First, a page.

Open side-bar Menu
 Jeff's MCAD Blogging
Jeff Rowe
Jeff Rowe
Jeffrey Rowe has almost 40 years of experience in all aspects of industrial design, mechanical engineering, and manufacturing. On the publishing side, he has written well over 1,000 articles for CAD, CAM, CAE, and other technical publications, as well as consulting in many capacities in the design … More »

Measuring Up: SPECapc Releases New NX 9 and 10 Benchmarks

 
July 7th, 2016 by Jeff Rowe

Like them or not, PC benchmarks let you evaluate performance, identify potential bottlenecks, and choose effective system upgrades of both hardware and software. Unfortunately, too many users still think that system performance is simply a matter of CPU frequency or memory capacity, which leads them to think that dropping in a faster CPU or more memory will automatically yield significant performance improvements. Unfortunately, however, this is not always the case.

While CPU and memory upgrades can help in some instances, it often makes more sense to upgrade the storage subsystem or the graphics board if you’re looking for perceptible improvement in system responsiveness or performance. For example, if you run a series of benchmarks and identify the components holding your system back, you’ll be able to choose the most effective upgrade for your current system – or at least determine which components make the most sense in a new system suited to your particular needs.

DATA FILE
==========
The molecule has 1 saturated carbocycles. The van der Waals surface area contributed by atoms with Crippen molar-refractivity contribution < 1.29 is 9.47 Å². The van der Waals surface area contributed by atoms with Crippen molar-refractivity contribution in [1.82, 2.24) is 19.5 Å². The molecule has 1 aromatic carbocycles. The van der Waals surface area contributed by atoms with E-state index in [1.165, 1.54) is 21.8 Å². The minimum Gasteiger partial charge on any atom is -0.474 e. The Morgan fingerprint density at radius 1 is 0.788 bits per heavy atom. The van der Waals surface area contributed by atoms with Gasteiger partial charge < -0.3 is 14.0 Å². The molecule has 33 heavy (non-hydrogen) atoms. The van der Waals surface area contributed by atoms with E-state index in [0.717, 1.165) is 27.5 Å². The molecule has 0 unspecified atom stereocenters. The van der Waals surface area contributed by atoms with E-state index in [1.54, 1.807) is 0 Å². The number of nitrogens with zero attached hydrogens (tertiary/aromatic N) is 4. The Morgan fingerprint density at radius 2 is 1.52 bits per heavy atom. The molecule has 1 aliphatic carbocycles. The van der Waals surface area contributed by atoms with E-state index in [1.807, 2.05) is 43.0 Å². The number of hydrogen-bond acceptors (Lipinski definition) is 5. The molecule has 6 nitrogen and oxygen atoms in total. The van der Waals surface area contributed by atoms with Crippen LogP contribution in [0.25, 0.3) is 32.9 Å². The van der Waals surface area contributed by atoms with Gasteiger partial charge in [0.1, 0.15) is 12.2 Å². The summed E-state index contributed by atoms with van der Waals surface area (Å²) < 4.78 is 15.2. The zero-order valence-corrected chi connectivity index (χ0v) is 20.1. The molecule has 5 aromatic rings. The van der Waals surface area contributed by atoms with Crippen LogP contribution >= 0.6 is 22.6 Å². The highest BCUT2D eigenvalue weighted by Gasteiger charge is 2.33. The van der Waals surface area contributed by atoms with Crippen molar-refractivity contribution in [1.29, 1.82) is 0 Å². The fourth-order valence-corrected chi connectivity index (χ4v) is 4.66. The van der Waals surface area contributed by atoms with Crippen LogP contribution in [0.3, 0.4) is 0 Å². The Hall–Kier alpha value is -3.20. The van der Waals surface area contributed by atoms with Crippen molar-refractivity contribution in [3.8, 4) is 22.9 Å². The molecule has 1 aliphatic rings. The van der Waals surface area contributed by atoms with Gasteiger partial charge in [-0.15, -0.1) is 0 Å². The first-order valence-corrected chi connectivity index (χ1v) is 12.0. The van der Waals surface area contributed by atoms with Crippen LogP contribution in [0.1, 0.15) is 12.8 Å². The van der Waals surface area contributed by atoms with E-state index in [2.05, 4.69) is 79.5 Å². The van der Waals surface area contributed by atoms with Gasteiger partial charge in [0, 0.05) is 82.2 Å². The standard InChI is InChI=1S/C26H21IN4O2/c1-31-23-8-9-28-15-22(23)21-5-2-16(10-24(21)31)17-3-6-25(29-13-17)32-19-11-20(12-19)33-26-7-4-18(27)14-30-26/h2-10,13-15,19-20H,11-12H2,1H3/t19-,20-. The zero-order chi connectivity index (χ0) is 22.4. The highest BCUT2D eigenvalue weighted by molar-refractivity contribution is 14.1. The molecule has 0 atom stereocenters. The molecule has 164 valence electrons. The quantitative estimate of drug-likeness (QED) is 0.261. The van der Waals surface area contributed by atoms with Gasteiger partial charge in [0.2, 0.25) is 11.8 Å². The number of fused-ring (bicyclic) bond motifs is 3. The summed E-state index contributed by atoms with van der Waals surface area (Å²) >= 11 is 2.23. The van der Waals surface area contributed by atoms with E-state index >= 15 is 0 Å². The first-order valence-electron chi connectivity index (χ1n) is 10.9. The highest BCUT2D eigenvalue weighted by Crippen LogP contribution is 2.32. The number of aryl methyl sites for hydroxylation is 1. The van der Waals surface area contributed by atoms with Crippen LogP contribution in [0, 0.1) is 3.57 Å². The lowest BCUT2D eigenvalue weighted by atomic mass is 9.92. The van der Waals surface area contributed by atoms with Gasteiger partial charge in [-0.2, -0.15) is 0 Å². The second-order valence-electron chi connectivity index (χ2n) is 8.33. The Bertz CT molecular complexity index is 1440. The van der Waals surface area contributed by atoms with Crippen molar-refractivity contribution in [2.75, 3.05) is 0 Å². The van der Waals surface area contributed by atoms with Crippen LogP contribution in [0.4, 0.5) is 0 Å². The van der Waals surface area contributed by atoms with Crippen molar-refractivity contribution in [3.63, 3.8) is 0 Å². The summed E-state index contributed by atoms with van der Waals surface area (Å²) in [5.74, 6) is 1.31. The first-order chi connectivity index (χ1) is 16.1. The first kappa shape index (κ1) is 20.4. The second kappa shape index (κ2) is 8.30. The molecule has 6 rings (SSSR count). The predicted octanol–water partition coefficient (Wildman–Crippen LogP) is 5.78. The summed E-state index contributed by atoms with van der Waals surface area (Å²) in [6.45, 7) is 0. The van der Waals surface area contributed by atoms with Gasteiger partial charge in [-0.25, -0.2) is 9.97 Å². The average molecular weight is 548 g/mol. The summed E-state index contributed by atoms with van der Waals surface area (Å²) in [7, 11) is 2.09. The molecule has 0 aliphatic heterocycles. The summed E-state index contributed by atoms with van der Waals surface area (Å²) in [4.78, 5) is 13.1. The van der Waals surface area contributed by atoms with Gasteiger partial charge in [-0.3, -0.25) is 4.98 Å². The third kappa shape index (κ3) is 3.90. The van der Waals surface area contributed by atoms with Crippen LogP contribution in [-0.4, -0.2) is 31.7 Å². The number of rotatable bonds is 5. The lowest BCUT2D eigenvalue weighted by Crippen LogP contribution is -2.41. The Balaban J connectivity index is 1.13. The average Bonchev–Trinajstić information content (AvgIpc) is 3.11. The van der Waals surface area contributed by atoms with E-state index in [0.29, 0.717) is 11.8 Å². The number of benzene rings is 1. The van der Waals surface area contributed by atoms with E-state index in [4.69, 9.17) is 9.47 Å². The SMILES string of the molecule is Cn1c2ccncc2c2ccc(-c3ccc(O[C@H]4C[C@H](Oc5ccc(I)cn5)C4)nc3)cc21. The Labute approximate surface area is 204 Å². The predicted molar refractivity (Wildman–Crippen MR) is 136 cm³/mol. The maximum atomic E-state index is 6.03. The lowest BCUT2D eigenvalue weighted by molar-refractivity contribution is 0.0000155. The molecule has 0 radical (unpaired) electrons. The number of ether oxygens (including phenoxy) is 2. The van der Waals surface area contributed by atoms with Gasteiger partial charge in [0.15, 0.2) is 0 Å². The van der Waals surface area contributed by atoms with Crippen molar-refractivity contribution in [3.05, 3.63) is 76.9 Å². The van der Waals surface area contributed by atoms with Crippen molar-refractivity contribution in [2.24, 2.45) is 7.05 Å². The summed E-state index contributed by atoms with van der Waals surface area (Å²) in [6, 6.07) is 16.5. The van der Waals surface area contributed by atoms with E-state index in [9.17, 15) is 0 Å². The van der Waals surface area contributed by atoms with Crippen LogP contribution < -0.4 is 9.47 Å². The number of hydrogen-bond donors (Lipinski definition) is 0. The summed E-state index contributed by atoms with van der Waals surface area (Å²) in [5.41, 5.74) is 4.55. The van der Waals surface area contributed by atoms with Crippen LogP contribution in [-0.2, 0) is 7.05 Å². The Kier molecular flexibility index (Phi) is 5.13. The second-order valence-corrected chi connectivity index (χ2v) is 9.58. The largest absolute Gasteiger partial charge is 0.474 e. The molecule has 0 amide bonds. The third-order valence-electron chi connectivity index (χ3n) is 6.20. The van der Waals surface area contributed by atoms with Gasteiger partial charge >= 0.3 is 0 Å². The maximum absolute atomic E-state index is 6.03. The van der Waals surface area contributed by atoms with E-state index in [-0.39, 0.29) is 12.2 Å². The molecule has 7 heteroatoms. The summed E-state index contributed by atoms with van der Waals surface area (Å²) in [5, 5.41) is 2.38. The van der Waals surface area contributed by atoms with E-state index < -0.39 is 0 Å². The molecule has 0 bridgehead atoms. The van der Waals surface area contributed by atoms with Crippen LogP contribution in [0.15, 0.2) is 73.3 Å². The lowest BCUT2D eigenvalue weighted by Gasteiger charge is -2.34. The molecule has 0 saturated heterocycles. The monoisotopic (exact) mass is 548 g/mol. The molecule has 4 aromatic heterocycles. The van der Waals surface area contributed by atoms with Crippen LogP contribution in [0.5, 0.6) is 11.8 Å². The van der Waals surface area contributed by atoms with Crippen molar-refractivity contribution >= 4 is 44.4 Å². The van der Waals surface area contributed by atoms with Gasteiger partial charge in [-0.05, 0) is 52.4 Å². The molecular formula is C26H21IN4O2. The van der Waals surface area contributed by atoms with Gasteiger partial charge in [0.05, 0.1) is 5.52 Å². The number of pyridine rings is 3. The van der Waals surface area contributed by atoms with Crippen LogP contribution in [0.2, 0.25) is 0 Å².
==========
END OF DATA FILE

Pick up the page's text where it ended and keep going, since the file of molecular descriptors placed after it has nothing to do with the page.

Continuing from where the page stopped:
Today, several different types of benchmarks are available for evaluating a system’s performance. Some use synthetic tests that don’t necessarily reflect real-world usage, while others employ scripted tests that rely on actual applications and simulated real-world workloads. Some benchmarks assess the performance of a single component, while others measure total system performance. To best gauge the overall performance of a PC, consider running some combination of all of these different types of benchmarks, based on your usage patterns.